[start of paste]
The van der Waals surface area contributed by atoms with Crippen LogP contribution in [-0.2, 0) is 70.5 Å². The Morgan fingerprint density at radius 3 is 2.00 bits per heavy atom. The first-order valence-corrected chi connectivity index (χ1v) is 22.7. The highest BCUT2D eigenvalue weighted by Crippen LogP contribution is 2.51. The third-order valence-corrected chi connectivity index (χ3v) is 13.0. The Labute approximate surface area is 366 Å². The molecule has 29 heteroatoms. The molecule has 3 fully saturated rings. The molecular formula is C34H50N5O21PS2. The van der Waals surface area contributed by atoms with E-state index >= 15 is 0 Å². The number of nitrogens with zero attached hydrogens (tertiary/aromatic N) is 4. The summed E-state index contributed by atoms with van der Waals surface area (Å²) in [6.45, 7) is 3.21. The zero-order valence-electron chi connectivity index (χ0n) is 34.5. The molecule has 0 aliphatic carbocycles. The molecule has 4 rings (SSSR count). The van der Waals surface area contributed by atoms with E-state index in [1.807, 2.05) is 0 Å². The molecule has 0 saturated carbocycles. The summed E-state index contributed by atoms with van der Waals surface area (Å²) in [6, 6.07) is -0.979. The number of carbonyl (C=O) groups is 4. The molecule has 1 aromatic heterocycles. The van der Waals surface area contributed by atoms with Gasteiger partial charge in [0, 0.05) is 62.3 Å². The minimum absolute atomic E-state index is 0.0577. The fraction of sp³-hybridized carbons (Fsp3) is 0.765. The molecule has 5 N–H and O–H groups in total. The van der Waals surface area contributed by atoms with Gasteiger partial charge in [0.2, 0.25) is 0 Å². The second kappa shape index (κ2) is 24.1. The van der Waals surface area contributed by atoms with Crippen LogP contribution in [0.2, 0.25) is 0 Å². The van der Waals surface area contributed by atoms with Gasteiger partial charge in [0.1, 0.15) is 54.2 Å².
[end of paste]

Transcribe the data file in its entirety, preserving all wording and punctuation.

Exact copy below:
The van der Waals surface area contributed by atoms with Crippen LogP contribution in [-0.2, 0) is 70.5 Å². The Morgan fingerprint density at radius 3 is 2.00 bits per heavy atom. The first-order valence-corrected chi connectivity index (χ1v) is 22.7. The highest BCUT2D eigenvalue weighted by Crippen LogP contribution is 2.51. The third-order valence-corrected chi connectivity index (χ3v) is 13.0. The Labute approximate surface area is 366 Å². The molecule has 29 heteroatoms. The molecule has 3 fully saturated rings. The molecular formula is C34H50N5O21PS2. The van der Waals surface area contributed by atoms with E-state index >= 15 is 0 Å². The number of nitrogens with zero attached hydrogens (tertiary/aromatic N) is 4. The summed E-state index contributed by atoms with van der Waals surface area (Å²) in [6.45, 7) is 3.21. The zero-order valence-electron chi connectivity index (χ0n) is 34.5. The molecule has 0 aliphatic carbocycles. The molecule has 4 rings (SSSR count). The van der Waals surface area contributed by atoms with E-state index in [1.807, 2.05) is 0 Å². The molecule has 0 saturated carbocycles. The summed E-state index contributed by atoms with van der Waals surface area (Å²) in [6, 6.07) is -0.979. The number of carbonyl (C=O) groups is 4. The molecule has 1 aromatic heterocycles. The van der Waals surface area contributed by atoms with Gasteiger partial charge in [0, 0.05) is 62.3 Å². The minimum absolute atomic E-state index is 0.0577. The fraction of sp³-hybridized carbons (Fsp3) is 0.765. The molecule has 5 N–H and O–H groups in total. The van der Waals surface area contributed by atoms with Gasteiger partial charge in [0.2, 0.25) is 0 Å². The second kappa shape index (κ2) is 24.1. The van der Waals surface area contributed by atoms with Crippen LogP contribution in [0.2, 0.25) is 0 Å². The van der Waals surface area contributed by atoms with Gasteiger partial charge in [0.1, 0.15) is 54.2 Å².